In the case of strong interactions, this does not happen. The strong interaction is described by a Wilson gauge field in our lattice model. But such Wilson lattice gauge fields have an exact gauge symmetry even in the lattice model. Thus, in this case we have an exact gauge symmetry in our lattice model. And, in agreement with the general theory of gauge fields, this leads to massless gauge bosons of the corresponding gauge field. That means, the gluons should be massless.
The situation is different for weak interactions which are represented on the lattice as fields which describe deformations of the lattice. These fields give, in the continuous limit, some gauge-like fields. In particular, they interact with the fermions in exactly the same way (with the same interaction Lagrangian) as true gauge fields. But this is only an approximation, and there is no exact gauge symmetry in this theory.
But once there is no exact gauge symmetry on the lattice, there is no reason to expect that the corresponding bosons are massless. So, we can expect that they have non-zero masses.
Unfortunately, this is all we can tell at the current moment. We have no rule how to compute the masses themself. Nonetheless, the qualitative correspondence is a nice one: If we have gauge symmetry on the lattice, we have massless gauge bosons, and if we have no gauge symmtry on the lattice, the gauge bosons have masses.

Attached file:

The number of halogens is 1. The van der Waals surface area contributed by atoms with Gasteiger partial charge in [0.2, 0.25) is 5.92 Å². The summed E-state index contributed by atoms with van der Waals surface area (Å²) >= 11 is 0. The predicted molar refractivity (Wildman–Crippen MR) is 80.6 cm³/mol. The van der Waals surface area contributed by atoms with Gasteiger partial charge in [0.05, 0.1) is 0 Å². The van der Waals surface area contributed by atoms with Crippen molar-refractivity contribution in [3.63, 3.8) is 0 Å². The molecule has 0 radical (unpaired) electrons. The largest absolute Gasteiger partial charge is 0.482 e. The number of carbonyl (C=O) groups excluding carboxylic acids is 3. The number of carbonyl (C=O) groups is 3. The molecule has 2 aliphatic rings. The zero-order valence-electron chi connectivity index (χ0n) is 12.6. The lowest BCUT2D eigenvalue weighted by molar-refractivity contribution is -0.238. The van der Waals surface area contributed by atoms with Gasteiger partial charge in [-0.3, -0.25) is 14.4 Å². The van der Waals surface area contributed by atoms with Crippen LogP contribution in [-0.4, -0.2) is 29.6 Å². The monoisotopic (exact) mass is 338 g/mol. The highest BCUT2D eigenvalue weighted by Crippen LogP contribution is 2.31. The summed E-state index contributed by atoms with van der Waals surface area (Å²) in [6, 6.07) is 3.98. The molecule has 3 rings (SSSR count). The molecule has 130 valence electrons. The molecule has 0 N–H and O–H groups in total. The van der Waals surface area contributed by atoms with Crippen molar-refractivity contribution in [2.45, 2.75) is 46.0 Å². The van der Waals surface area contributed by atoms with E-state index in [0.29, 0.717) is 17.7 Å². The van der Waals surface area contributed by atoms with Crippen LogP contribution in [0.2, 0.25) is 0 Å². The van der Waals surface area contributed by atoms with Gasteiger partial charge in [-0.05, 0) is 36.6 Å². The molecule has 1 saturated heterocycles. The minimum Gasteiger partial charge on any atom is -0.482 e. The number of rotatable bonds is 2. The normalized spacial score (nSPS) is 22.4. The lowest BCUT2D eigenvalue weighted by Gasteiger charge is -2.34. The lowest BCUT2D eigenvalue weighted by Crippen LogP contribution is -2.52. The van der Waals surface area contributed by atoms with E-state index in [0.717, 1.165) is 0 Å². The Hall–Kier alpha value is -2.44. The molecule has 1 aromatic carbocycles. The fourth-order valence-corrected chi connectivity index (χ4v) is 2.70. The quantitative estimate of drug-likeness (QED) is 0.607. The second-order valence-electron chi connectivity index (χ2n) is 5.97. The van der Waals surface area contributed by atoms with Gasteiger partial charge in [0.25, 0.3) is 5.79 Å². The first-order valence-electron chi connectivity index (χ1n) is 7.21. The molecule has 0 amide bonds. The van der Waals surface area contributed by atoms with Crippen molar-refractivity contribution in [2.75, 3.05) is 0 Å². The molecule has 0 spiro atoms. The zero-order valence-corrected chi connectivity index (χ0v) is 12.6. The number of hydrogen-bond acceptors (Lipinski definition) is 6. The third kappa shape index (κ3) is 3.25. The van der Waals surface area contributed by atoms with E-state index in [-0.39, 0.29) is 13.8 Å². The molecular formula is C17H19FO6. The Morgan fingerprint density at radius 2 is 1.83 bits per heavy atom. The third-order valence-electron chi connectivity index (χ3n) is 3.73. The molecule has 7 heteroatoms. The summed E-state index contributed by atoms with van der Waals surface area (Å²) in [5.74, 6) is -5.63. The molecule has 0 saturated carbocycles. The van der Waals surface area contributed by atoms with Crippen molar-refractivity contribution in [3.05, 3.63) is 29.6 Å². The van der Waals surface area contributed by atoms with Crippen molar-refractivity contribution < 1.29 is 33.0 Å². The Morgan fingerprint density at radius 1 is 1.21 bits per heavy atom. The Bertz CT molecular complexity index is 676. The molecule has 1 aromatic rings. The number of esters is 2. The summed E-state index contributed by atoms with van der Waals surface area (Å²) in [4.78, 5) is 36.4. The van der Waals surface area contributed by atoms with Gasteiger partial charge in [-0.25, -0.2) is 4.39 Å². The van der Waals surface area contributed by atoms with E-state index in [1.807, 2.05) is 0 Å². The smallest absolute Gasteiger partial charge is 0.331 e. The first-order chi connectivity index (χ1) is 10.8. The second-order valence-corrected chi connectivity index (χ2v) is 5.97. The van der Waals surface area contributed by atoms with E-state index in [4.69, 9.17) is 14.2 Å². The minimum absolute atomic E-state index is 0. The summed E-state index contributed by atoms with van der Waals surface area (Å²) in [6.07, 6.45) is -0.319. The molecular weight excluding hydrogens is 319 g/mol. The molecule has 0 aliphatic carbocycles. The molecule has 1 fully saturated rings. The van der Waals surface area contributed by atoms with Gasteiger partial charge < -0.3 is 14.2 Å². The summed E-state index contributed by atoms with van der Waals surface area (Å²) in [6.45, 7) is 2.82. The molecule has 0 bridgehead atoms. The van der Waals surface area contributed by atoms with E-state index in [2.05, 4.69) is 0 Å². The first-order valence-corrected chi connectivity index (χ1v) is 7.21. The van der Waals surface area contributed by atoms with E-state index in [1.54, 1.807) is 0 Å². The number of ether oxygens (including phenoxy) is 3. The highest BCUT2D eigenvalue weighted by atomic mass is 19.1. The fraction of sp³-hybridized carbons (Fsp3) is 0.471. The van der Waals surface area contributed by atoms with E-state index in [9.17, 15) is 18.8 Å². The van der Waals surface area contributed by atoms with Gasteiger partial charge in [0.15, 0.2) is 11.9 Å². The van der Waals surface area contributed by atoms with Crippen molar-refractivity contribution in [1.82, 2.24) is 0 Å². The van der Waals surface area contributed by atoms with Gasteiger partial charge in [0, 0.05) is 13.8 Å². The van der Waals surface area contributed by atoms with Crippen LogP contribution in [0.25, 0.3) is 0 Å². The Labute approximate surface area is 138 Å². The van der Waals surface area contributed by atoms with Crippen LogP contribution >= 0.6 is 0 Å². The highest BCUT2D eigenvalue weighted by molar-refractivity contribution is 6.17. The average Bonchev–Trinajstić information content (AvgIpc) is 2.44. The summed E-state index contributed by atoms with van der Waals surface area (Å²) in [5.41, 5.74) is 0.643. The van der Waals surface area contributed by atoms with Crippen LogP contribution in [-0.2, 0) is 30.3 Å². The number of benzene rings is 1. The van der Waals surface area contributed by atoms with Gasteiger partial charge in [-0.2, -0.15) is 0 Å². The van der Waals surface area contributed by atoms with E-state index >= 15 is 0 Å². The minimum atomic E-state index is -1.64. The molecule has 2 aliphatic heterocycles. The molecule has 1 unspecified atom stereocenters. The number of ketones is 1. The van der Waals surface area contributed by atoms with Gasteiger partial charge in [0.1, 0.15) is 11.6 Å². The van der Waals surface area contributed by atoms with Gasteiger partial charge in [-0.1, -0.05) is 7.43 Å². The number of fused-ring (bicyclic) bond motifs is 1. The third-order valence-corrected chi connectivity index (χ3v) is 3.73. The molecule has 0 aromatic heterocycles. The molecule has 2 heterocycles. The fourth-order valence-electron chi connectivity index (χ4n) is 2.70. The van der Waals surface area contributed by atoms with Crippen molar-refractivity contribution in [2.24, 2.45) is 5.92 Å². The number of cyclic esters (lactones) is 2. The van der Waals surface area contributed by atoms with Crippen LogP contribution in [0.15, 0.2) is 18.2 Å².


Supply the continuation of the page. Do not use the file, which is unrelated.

But what about the photon? The photon is described as a combination of a strong and weak bosons. So why is it massless? One would expect that a combination of a massless and a massive particle will have mass.
Thus, the zero mass of the photon seems to be a problem. But there seems to be also a solution of this problem. This solution requires some more research, it is, at the current moment, more an idea how to solve the problem than really a solution.
Anyway, the idea is that it is the exact gauge symmetry of the U(1)B part which causes the zero mass of the photon. The Wilson gauge fields on the lattice which have exact gauge symmetry form the group SU(3)c⊗ U(1)B. This group is the same as the group of massless gauge fields in the standard model, which is SU(3)c⊗ U(1)EM. It only acts in a slightly different way.
Now, there is a good reason why the gauge field cannot act like U(1)B. In this case, the ground state (the "Dirac sea") would be charged, and there are good reasons to require that the ground state has to be neutral. The gauge action of U(1)EM has this property.